Some diabetics may be able to skip the finger prick
Posted June 23
A couple of times a day, people with diabetes make their finger bleed. Is blood sugar measurement really necessary for all Type 2 diabetics?
April Reese is one of those with Type 2 diabetes – the kind that affects how the body processes blood glucose – and she is among the candidates for a new way to live with her disease.
In a study published in the Journal of the American Medical Association, UNC Family Medicine researchers studied 450 adults with non-insulin treated Type 2 diabetes. They compared three groups over the course of a year.
- One group of patients did not do any finger-prick blood sugar testing.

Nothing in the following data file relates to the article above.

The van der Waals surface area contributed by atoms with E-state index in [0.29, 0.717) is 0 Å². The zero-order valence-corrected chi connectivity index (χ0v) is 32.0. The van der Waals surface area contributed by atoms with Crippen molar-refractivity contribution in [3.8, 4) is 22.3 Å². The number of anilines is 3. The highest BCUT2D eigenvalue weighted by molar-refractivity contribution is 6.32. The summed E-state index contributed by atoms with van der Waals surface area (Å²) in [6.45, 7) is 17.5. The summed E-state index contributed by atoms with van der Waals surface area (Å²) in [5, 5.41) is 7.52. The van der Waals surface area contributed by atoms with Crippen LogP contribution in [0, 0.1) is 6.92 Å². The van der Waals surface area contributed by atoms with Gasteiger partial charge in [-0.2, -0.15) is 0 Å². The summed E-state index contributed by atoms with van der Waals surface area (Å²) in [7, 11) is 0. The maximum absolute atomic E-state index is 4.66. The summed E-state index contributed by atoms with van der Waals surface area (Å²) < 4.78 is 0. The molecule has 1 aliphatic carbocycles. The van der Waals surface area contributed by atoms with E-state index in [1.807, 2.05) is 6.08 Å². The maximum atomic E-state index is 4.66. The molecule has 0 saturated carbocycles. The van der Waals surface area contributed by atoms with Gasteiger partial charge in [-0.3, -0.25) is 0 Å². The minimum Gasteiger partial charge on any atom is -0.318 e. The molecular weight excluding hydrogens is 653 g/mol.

- A second group did test.
- A third group tested and got messages of encouragement or instruction based on their results.
Researchers looked at patients' hemoglobin A1C levels, a measure of longer-term blood sugar control.
"At the end of the year, what we found is there was no difference in their blood sugars between the three groups, so it didn't matter if they tested or didn't test," said Dr. Laura Young of UNC Family Medicine.
Young and Dr. Katrina Donahue say they also found no difference in patients' quality of life.
Skipping the tests could help patients avoid the high costs of equipment and testing strips and avoid the anxiety that often comes with regular testing.
The doctors warn: Don't make that decision on your own.
"The advice would be to have a conversation with your doctor," Young said.
Type 2 diabetics currently on insulin therapy must continue regular blood sugar level monitoring. Non-insulin treated Type 2 patients are often prescribed medications and are advised on improving their diet and physical activity.